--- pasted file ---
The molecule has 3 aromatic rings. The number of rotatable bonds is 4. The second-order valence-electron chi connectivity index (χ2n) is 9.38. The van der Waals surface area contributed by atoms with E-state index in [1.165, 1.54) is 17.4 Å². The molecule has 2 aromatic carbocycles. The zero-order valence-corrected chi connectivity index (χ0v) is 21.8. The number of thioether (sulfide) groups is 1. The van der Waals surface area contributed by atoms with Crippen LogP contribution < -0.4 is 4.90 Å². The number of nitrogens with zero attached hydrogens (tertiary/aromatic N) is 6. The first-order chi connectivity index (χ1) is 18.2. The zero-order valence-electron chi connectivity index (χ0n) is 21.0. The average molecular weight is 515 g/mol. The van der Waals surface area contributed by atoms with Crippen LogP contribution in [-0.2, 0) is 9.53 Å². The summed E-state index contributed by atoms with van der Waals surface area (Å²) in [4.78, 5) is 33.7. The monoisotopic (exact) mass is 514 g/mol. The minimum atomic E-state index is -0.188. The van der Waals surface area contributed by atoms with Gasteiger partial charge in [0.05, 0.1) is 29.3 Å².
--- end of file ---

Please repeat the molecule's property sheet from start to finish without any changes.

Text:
The molecule has 3 aromatic rings. The number of rotatable bonds is 4. The second-order valence-electron chi connectivity index (χ2n) is 9.38. The van der Waals surface area contributed by atoms with E-state index in [1.165, 1.54) is 17.4 Å². The molecule has 2 aromatic carbocycles. The zero-order valence-corrected chi connectivity index (χ0v) is 21.8. The number of thioether (sulfide) groups is 1. The van der Waals surface area contributed by atoms with Crippen LogP contribution < -0.4 is 4.90 Å². The number of nitrogens with zero attached hydrogens (tertiary/aromatic N) is 6. The first-order chi connectivity index (χ1) is 18.2. The zero-order valence-electron chi connectivity index (χ0n) is 21.0. The average molecular weight is 515 g/mol. The van der Waals surface area contributed by atoms with Crippen LogP contribution in [-0.2, 0) is 9.53 Å². The summed E-state index contributed by atoms with van der Waals surface area (Å²) in [4.78, 5) is 33.7. The monoisotopic (exact) mass is 514 g/mol. The minimum atomic E-state index is -0.188. The van der Waals surface area contributed by atoms with Gasteiger partial charge in [0.05, 0.1) is 29.3 Å².